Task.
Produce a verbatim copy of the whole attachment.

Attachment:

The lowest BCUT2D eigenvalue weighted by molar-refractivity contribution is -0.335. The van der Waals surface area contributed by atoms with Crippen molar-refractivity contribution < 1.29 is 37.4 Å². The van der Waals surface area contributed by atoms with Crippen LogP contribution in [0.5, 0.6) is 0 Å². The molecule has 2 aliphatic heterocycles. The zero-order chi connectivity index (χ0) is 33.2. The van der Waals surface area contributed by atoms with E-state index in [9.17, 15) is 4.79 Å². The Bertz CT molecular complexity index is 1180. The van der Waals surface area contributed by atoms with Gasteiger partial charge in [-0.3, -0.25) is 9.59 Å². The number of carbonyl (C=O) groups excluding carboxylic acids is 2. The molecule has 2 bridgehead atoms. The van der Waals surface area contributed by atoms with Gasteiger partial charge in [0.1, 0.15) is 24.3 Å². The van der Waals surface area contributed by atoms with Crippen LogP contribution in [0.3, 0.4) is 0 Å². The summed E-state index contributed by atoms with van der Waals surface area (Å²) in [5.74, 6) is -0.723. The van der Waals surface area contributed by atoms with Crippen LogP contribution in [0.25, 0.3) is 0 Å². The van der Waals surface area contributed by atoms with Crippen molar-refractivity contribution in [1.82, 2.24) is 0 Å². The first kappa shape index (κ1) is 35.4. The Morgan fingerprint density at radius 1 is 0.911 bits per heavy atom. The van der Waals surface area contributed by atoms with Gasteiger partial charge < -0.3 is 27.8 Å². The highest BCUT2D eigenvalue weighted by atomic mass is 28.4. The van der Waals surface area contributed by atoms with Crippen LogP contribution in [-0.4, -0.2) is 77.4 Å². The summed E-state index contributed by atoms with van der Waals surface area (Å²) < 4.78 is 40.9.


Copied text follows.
The lowest BCUT2D eigenvalue weighted by molar-refractivity contribution is -0.335. The van der Waals surface area contributed by atoms with Crippen molar-refractivity contribution < 1.29 is 37.4 Å². The van der Waals surface area contributed by atoms with Crippen LogP contribution in [0.5, 0.6) is 0 Å². The molecule has 2 aliphatic heterocycles. The zero-order chi connectivity index (χ0) is 33.2. The van der Waals surface area contributed by atoms with E-state index in [9.17, 15) is 4.79 Å². The Bertz CT molecular complexity index is 1180. The van der Waals surface area contributed by atoms with Gasteiger partial charge in [-0.3, -0.25) is 9.59 Å². The number of carbonyl (C=O) groups excluding carboxylic acids is 2. The molecule has 2 bridgehead atoms. The van der Waals surface area contributed by atoms with Gasteiger partial charge in [0.1, 0.15) is 24.3 Å². The van der Waals surface area contributed by atoms with Crippen LogP contribution in [0.3, 0.4) is 0 Å². The summed E-state index contributed by atoms with van der Waals surface area (Å²) in [5.74, 6) is -0.723. The van der Waals surface area contributed by atoms with Crippen LogP contribution in [0.25, 0.3) is 0 Å². The van der Waals surface area contributed by atoms with Crippen molar-refractivity contribution in [1.82, 2.24) is 0 Å². The first kappa shape index (κ1) is 35.4. The Morgan fingerprint density at radius 1 is 0.911 bits per heavy atom. The van der Waals surface area contributed by atoms with Gasteiger partial charge < -0.3 is 27.8 Å². The highest BCUT2D eigenvalue weighted by atomic mass is 28.4. The van der Waals surface area contributed by atoms with Crippen LogP contribution in [-0.4, -0.2) is 77.4 Å². The summed E-state index contributed by atoms with van der Waals surface area (Å²) < 4.78 is 40.9.